The following statement was submitted anonymously to
As a Rabbinical student in one of the Conservative Movement Rabbinical Schools, spending the year studying in Israel at the Schechter Institute, I am both proud and ashamed of my Movement in regard to the handling of the decision as to whether we will accept Gays.
On December 6, we have been told, the Law Committee of the Rabbinical Assembly (the organization of Conservative rabbis) will hand down decisions on the Halachic permissibility of ordaining Out Gays. The presumption is that at least two opinions will be accepted as valid. Perhaps more than two if the political machinations of the traditionalist fail. It seems there will be an effort to declare two Tshuvot (legal responsum), one by Rabbi Gordon Tucker and one by Rabbis David and Robert Fine, to be Takanot and hence require more than six votes to be accepted. The procedure for declaring a Tshuva to be a Takana does NOT appear in the constitution of the Rabbinical Assembly and has been introduced by those seeking to hijack a process long in place and prevent progress in this area.
In any case it is thought that a traditional Tshuva (by Rabbi Joel Roth) and a more progressive Tshuva by Rabbis Dorf, Nevins, and Resiner will obtain the necessary six votes. This will mean that all Conservative Rabbinical Schools will be allowed to ordain Gays. The Zeigler School (University of Judaism) has announced that if the progressive Tshuva is accepted, they will immediately accept Gay applicants. The Chancellor elect of the Jewish Theological Seminary has put in place a process to help JTS come to a decision. While he is not a rabbi, Professor Arnie Eisen is on record as supporting ordination of Gays.
I am proud of my Movement for having the courage to struggle with this issue. We have the only group of rabbis who are struggling with the difficult seeming conflict between Jewish Law, as it has been traditionally understood, and the need for Jewish Law to evolve through interpretation.
I am proud of the University of Judaism for taking a stand that will surely be unpopular with many of our members.
I am proud of the forty JTS students who stood outside of the gates of the institution, last week, with mouths covered by tape to protest the silencing of Gays in our Movement.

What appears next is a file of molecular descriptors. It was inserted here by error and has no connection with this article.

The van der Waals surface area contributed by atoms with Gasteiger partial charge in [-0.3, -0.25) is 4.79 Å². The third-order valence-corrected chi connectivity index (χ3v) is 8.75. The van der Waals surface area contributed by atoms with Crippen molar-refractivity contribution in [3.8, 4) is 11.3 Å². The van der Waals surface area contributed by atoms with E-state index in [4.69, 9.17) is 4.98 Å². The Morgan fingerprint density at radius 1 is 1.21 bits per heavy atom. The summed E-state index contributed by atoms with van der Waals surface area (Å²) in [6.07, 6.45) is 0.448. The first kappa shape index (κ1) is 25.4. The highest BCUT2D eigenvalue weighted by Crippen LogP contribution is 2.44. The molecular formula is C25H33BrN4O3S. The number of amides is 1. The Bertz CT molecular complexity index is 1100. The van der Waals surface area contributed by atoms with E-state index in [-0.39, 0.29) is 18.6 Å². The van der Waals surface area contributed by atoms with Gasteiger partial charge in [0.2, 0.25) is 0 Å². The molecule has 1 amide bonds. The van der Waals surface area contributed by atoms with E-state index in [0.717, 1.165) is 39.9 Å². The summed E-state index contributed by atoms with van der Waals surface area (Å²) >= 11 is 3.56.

I am proud of Professor Eisen for taking a firm stand when it is almost certain to offend many donors to JTS.
I am proud of the students here in Israel who sported stickers at the ordination of Israeli Conservative rabbis, that said “Rabbinic Ordination for All” on a rainbow flag background.
I am proud of the 270 Gay friendly Conservative rabbis who have signed on to
Yet I am also ashamed.
I am ashamed that it has taken us so long to reach this day. Perhaps that is the price of membership in a movement that prefers evolutionary change to revolutionary change.
I am ashamed at what was the clear effort of the outgoing Chancellor, Ismar Schorsch, to stack the Law Committee with appointments of people who have little sympathy for Conservative Judaism beyond taking a paycheck and fails to express concern for the pain his position causes to so many.
I am ashamed of the dean of the Israeli Rabbinical School, Rabbi Einat Ramon, who in an Haaretz article last week accused those who are more liberal on the issue of Gay ordination, of “intellectual totalitarianism.” Indeed the head of the Schechter Institute, Rabbi David Golinkin called the entire matter of Gay ordination irrelevant for Israelis (this after the near riots concerning the Jerusalem Pride Parade and the registration of married Gay couples).
I am ashamed that the Movement is willing to allow Rabbi Joel Roth to author the traditional opinion considering his sordid sexual past (see “Joel Roth” in the Wikipedia online encyclopedia).
So I am proud and I am ashamed. But I hope that come December 6, I will say with pride, “This is the day that the Lord has made, let us be happy and rejoice today.”